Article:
Rows of pecan trees on a Pecan Tree Orchard

Space pecans at around 40 to 50ft apart

(Image credit: Billy Blume / Alamy Stock Photo)

Pecan tree care tips

You couldn't call pecans low maintenance trees exactly, as they need full sun, lots of irrigation, regular fertilization (after the first year of planting). And young trees should be caged with chicken wire to protect them from rabbits and deer. 

Young pecan trees need be pruned in late winter each year to help them develop a strong framework – you’re aiming for a central leader shoot with four to six lateral branches. 

Cut back the top third of the branches every year for the first five years. This sounds drastic but it will make them good performers in the long run. Ensure there is a central ‘leader’ or main upright branch – if yours has two of these, choose the best one and remove the other. 

Once pecan trees reach nut-bearing maturity, they only require minimal pruning. Every three years or when required, take out dead or damaged branches, and reduce crowding to allow sunlight and air to reach all branches evenly. 

White wing dove in blooming pecan tree.

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Common problems with pecan trees

'Disease resistance is important,' says Farmer Dave. 'Pecan scab is the most problematic. There are other fungal diseases that can be a problem in very wet years but not life threatening.'

'Insect pests, while annoying are usually not so severe that you won’t get nuts. Squirrels on the other hand will need to be controlled, or they will eat all your pecans.' There are plenty of tips on how to get rid of squirrels in the garden in our dedicated guide, should you need a helping hand. 

Crop disease, Pecan scab on pecan nut shucks.

Keep an eye on pecan scabs appearing on the shucks

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When to harvest pecans

Pecan trees will start producing nuts between 3-8 years, depending on the variety and the growing conditions. They’re ready to harvest when the green hulls turn brown and split open on the tree and start to drop in their shells to the ground. Green shells that fall prematurely to the ground, won’t ripen.

In late summer, start looking for pecan nuts on the ground under your pecan trees. You’ll need to get to them before they start to rot, or the local wildlife gets to them.

Collect the nuts and dry them with clean paper towels. Lay them out somewhere dry and cool for about a week. The nuts can be stored when they feel dry to your touch and break in half easily.

'Freeze the excess nuts in ‘on’ years so you can enjoy them in ‘off’ years. Pecans are perishable and should be kept refrigerated after shelling. The best long-term storage is freezing them, whole or shelled,' says Farmer David. Use airtight containers or zip-lock bags – they’ll keep for six months in the fridge and two more years in a freezer.

Fully dried pecans have a sweet, earthy flavor, and many people enjoy the nuts roasted, toasted, and candied. They’re the star ingredient in the South’s favorite dessert, pecan pie.

Closeup of mature, harvest ready pecans with open husks on the tree

When the pods turn brown and split, pecans are ready for harvesting

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How to make more pecan trees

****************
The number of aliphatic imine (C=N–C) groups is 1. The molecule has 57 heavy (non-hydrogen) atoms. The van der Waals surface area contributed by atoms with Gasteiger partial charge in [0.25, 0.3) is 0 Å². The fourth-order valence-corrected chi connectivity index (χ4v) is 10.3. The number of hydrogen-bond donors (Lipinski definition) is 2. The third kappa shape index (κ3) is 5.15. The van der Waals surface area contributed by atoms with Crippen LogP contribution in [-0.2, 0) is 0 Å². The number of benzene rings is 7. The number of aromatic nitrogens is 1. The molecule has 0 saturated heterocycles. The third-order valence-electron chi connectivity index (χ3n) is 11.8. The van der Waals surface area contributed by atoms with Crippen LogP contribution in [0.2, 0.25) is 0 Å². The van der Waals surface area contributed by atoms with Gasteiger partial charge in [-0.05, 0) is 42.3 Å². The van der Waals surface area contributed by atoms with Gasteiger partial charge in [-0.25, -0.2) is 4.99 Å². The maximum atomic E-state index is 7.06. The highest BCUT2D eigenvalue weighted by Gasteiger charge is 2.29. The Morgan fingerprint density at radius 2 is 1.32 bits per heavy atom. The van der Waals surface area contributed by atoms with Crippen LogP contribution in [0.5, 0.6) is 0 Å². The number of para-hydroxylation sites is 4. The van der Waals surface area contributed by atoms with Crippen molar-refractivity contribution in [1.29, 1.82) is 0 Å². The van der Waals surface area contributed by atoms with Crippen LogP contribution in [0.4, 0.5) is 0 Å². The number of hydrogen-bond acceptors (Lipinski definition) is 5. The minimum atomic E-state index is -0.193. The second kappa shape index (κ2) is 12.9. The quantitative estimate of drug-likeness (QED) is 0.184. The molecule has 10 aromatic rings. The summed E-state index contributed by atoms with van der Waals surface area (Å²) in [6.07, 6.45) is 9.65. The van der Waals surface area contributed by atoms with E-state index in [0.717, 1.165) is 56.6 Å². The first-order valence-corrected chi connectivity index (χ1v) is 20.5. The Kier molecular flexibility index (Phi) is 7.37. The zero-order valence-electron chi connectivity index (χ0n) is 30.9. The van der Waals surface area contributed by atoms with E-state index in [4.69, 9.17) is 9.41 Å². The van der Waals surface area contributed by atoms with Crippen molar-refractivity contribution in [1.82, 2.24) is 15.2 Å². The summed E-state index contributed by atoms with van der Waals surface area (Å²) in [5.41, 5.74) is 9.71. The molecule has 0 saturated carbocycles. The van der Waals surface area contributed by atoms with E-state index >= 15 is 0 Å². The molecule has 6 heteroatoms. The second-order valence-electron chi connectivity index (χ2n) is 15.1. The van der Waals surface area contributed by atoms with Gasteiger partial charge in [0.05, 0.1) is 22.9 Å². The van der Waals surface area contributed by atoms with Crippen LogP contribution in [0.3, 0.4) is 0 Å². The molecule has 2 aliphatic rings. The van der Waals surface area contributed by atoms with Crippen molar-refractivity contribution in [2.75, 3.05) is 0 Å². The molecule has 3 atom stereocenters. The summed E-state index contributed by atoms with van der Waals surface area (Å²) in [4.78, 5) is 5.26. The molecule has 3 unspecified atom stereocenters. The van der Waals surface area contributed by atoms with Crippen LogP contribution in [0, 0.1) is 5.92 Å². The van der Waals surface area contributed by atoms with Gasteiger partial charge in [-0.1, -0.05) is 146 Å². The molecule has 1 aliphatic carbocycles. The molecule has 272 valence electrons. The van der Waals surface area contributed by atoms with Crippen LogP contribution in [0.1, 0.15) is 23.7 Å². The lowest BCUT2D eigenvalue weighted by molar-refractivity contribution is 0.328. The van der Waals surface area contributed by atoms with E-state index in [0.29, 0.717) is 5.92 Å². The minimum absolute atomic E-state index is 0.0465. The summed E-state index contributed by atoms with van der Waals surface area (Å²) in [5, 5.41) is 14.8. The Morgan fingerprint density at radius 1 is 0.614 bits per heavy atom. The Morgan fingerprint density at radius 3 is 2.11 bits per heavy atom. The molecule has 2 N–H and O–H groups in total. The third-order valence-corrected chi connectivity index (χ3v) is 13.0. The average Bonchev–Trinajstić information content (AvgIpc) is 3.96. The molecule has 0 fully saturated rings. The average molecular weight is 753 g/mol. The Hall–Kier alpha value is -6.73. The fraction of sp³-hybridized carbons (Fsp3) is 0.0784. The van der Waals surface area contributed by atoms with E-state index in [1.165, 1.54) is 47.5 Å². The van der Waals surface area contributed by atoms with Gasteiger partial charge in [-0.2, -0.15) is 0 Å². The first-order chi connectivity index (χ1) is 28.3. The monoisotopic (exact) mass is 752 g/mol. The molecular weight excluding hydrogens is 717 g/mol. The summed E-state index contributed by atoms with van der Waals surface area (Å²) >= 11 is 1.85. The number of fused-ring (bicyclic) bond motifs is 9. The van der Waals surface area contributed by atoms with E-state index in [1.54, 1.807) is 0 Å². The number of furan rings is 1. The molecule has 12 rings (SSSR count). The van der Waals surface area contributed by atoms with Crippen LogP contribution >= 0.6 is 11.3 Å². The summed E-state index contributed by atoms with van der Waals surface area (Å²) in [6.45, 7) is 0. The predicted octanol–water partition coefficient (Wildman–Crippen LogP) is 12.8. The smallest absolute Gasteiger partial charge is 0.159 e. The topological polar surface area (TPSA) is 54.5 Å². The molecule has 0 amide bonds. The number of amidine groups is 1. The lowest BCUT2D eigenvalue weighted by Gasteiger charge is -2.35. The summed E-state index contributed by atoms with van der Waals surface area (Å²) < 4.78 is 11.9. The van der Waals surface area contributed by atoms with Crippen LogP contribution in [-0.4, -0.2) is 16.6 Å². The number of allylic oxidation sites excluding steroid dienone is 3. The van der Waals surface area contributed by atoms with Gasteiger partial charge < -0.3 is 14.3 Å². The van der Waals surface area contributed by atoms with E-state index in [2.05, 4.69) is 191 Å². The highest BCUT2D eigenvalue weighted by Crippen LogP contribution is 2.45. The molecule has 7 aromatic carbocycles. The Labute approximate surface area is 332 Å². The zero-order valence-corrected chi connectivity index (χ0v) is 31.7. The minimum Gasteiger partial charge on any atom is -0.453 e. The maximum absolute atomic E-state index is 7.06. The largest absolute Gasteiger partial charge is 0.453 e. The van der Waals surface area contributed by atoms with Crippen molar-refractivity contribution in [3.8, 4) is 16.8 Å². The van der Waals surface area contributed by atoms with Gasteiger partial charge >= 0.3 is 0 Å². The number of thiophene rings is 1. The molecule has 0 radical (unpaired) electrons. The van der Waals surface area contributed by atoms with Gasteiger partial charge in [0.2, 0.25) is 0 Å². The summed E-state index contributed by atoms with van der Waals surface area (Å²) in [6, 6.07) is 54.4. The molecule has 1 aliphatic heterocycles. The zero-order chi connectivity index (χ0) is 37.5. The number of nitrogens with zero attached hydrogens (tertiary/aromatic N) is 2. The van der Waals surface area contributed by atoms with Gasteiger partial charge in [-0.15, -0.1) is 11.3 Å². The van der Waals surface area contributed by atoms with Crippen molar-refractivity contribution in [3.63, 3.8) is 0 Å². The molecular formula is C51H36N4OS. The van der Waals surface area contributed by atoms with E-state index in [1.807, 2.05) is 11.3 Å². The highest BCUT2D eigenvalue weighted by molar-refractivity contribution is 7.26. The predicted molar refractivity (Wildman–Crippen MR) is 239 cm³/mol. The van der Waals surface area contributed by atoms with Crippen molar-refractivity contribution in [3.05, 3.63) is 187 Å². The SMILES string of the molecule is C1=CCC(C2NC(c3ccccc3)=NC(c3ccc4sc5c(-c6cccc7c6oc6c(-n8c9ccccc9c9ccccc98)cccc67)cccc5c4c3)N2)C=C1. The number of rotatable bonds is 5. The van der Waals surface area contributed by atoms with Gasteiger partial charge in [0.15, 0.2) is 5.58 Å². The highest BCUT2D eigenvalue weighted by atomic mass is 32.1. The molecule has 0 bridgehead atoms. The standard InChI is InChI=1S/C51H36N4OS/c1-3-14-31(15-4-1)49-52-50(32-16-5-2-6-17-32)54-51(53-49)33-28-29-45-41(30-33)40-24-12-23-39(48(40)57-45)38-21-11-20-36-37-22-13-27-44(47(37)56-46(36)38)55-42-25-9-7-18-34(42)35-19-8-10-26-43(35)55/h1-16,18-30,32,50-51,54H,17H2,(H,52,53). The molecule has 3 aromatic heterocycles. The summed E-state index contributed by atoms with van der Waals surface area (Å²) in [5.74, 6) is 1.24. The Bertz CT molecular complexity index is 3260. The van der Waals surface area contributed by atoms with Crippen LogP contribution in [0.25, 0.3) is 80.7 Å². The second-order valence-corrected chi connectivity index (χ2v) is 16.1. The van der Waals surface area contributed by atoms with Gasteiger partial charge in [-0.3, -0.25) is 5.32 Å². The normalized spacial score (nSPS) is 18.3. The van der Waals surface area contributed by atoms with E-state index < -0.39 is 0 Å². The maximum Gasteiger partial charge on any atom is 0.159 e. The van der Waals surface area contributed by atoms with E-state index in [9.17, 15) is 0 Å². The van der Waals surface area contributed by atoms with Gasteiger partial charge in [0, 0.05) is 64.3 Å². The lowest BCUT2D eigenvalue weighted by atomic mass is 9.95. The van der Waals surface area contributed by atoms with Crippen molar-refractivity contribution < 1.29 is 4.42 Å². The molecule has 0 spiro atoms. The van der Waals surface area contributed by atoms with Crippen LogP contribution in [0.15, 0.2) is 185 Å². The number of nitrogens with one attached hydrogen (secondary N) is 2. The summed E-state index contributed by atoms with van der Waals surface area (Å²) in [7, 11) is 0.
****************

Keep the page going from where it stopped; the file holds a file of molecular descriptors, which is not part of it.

You can grow a pecan tree from pecan nut. 'That’s how commercial growers get their rootstocks, and it’s also how new and different pecan varieties are discovered,' say Perfect Plants Nursery (opens in new tab)

  1. Once you've harvested the pecan nuts, store them in a plastic bag for 1-3 months in a refrigerator. Place a damp paper towel or some wetted sand in the bag to keep the nuts from drying out.
  2. In early spring, remove the seeds from cold storage and keep them at room temperature for another week or two, then soaked in water for a couple days. 
  3. Once the seeds have split open they are ready for planting. 'Pecan trees have long tap roots, so it’s best to plant the seeds in the ground where you want the tree to be,' say Perfect Plants.
  4. 'If you do start with pots, use deep ones, since the root can grow as much as a foot downward before the top even emerges from the soil. Use a potting mix of half loam and half sand. Sow the seeds 3-4in (7.5-10cm) deep. 
  5. By the following spring, the seedlings should be about a foot tall. They aren't very fast growing trees and it will take 5-10 years before it starts producing nuts.'

Young sapling of pecan tree, pecan seedling planted in nursery pot

Start pecan seeds in deep pots to accommodate their roots

(Image credit: Photography by Adri / Alamy Stock Photo)

How many pecans do you get from one tree?

A mature pecan tree will produce 40 to 50 pounds of pecans per year. When properly cared for, the newly grafted tree should begin producing pecans when it is between five and eight years of age.

Pecans growing on tree, close-up

(Image credit: PhotoAlto sas / Alamy Stock Photo)

Where is the best place to plant a pecan tree in the US?

If you’ve ticked the box for having a large enough landscape to grow a pecan tree, next you need to assess whether your local climate is a good match for its growing needs. 

'Pecans are native to the Mississippi Valley, from the very southern part of Wisconsin, to parts of central Mexico,' says Farmer David. 'They can grow all through the central Midwest and east into Pennsylvania and southwest to California.' 

When choosing a tree for your garden, you'll find even at the extreme parts of its natural range, the pecan tree can be productive if the right variety is chosen. 

According to US Pecans (opens in new tab) they are commercially grown in 15 states: Alabama, Arkansas, Arizona, California, Florida, Georgia, Kansas, Louisiana, Missouri, Mississippi, North Carolina, New Mexico, Oklahoma, South Carolina and Texas. 

Pecans grow best in USDA zones 6-9, sometimes zone 5. Choose a location that receives full sun and that has deep, fertile soil. 

Sally Jenner
Freelance writer

Working at a garden center when she was 23, Sally realised straight away the therapeutic power of being around greenery and nurturing plants. She's horticulturally trained to degree level and has worked on gardening magazines for over a decade. Sally now gardens in Bournemouth, UK, zone 8a (H5).